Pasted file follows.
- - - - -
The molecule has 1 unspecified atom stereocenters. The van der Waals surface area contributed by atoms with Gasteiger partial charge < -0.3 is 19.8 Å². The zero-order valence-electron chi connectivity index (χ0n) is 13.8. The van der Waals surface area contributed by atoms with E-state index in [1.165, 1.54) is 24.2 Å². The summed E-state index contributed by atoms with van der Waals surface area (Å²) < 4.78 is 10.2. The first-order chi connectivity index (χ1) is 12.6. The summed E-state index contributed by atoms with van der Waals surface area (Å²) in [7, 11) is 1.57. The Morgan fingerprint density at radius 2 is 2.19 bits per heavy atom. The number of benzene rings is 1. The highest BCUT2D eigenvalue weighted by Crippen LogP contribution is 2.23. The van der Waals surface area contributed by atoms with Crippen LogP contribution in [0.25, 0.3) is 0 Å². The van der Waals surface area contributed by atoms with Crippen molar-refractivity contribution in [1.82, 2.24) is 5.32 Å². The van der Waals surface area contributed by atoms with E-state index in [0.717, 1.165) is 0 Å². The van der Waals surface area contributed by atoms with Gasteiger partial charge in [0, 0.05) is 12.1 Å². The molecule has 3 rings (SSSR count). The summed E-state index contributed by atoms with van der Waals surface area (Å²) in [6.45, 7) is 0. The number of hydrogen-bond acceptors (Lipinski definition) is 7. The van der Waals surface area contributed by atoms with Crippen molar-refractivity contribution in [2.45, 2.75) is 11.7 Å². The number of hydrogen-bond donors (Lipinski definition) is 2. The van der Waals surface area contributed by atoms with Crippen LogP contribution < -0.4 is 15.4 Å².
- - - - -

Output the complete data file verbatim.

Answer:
The molecule has 1 unspecified atom stereocenters. The van der Waals surface area contributed by atoms with Gasteiger partial charge < -0.3 is 19.8 Å². The zero-order valence-electron chi connectivity index (χ0n) is 13.8. The van der Waals surface area contributed by atoms with E-state index in [1.165, 1.54) is 24.2 Å². The summed E-state index contributed by atoms with van der Waals surface area (Å²) < 4.78 is 10.2. The first-order chi connectivity index (χ1) is 12.6. The summed E-state index contributed by atoms with van der Waals surface area (Å²) in [7, 11) is 1.57. The Morgan fingerprint density at radius 2 is 2.19 bits per heavy atom. The number of benzene rings is 1. The highest BCUT2D eigenvalue weighted by Crippen LogP contribution is 2.23. The van der Waals surface area contributed by atoms with Crippen LogP contribution in [0.25, 0.3) is 0 Å². The van der Waals surface area contributed by atoms with Crippen molar-refractivity contribution in [1.82, 2.24) is 5.32 Å². The van der Waals surface area contributed by atoms with E-state index in [0.717, 1.165) is 0 Å². The van der Waals surface area contributed by atoms with Gasteiger partial charge in [0, 0.05) is 12.1 Å². The molecule has 3 rings (SSSR count). The summed E-state index contributed by atoms with van der Waals surface area (Å²) in [6.45, 7) is 0. The number of hydrogen-bond acceptors (Lipinski definition) is 7. The van der Waals surface area contributed by atoms with Crippen molar-refractivity contribution in [2.45, 2.75) is 11.7 Å². The number of hydrogen-bond donors (Lipinski definition) is 2. The van der Waals surface area contributed by atoms with Crippen LogP contribution < -0.4 is 15.4 Å².